Here in California, it’s possible to pass within a mile of the Los Angeles-Long Beach port complex and never once suspect it’s there. East of the Palos Verdes Hills, the port’s surrounding warehouses easily obscure the mass of steamers that daily arrive studded with stacks of containers bearing international cargo.
Yet the complex is the busiest in America, the arrival point for nearly half the volume of all U.S. imports. And it’s here that, like so many other smugglers, Charles and May Liu first struck gold.
By all accounts, the Lius were not extraordinary. After emigrating from China around 1980, the pair settled into the Washington, D.C., suburb of Gaithersburg, Maryland. Charles was quiet, a student in political science at New Jersey’s Seton Hall University, where he received a master’s degree. At age 67, he had a professorial look, with chinos and sweaters his preferred attire. May was a romantic, someone the agents who arrested her would later describe as a “true lady,” one who loved ballroom dancing, wore pantsuits, and fastidiously watched her weight.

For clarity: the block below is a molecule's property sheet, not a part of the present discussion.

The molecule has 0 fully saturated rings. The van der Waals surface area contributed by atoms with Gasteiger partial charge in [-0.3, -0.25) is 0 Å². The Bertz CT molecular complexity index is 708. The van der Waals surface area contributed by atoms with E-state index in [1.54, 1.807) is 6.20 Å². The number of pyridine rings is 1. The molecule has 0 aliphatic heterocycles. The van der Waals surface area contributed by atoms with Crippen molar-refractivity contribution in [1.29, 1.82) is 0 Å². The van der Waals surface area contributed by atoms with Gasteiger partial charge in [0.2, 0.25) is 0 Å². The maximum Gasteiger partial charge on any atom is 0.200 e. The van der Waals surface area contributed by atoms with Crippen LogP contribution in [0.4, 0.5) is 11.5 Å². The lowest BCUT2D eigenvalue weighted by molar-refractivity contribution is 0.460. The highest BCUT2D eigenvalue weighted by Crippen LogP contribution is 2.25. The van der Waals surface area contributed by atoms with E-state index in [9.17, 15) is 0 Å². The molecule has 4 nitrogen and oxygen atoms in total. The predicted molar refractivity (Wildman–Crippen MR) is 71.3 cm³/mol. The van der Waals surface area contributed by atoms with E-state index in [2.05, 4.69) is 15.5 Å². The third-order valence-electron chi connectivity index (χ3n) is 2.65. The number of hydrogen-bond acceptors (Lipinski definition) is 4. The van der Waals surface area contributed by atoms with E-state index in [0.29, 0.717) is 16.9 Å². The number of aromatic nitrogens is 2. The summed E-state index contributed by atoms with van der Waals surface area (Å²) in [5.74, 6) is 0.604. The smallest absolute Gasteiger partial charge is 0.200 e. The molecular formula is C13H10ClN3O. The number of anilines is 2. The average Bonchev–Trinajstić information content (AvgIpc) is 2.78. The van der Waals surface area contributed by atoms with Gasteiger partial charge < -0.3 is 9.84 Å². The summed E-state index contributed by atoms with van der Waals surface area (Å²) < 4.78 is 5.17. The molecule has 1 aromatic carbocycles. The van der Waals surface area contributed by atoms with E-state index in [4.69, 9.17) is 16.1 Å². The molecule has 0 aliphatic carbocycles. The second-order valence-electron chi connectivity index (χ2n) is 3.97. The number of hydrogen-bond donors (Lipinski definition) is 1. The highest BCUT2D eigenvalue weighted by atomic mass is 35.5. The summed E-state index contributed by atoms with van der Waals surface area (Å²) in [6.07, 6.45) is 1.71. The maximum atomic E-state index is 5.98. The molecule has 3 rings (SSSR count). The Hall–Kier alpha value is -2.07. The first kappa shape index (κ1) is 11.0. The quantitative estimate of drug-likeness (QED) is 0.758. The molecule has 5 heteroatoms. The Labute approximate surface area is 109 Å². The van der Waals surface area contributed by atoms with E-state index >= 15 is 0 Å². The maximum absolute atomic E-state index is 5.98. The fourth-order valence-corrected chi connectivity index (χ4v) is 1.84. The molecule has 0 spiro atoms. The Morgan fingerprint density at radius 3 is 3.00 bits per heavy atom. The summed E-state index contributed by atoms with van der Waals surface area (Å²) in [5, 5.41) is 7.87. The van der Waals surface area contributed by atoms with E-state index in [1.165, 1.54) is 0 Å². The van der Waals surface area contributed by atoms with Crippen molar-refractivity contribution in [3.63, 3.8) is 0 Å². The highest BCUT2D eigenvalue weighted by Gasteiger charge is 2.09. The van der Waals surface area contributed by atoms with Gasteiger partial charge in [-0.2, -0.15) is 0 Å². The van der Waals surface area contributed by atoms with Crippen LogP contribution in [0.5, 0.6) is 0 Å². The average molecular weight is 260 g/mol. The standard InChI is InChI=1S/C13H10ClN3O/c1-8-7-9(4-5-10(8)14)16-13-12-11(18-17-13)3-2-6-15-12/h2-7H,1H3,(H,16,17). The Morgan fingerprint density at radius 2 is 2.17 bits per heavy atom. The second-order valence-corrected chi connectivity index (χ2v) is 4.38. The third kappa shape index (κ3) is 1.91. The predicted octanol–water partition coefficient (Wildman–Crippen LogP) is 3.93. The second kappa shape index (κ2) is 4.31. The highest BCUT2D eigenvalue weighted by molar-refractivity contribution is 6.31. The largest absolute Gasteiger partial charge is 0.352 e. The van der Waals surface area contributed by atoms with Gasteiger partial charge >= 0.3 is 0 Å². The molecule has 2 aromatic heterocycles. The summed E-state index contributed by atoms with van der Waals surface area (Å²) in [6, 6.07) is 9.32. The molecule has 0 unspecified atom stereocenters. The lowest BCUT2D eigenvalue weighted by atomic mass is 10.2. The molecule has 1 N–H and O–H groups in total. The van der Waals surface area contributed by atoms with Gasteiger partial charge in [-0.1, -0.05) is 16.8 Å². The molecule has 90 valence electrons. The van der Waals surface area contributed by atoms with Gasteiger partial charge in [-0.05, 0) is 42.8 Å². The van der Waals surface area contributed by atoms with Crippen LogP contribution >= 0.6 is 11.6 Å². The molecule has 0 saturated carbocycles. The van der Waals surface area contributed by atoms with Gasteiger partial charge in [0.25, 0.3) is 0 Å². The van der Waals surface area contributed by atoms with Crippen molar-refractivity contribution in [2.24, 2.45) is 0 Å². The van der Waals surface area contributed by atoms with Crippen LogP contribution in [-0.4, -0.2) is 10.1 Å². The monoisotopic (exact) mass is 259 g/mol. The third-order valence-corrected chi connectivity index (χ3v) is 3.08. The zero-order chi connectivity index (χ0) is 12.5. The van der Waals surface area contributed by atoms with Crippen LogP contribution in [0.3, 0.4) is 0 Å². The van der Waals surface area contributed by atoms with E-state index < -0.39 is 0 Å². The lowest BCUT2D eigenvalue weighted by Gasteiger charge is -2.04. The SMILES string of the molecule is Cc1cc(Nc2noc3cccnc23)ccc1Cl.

But the pair wasn’t quite what they appeared. By the time the FBI arrested them in August 2005, the Lius had led a team of agents straight into the heart of a vast Chinese smuggling network — one that sold, among other goods, counterfeit pharmaceuticals, fake $100 bills, and weapons from North Korea. And then there was their real gold mine: cigarettes. Low-grade, brand-name counterfeits. Over a billion of them, all told — more than enough to supply every man, woman, and child in America’s 50 largest cities with a pack.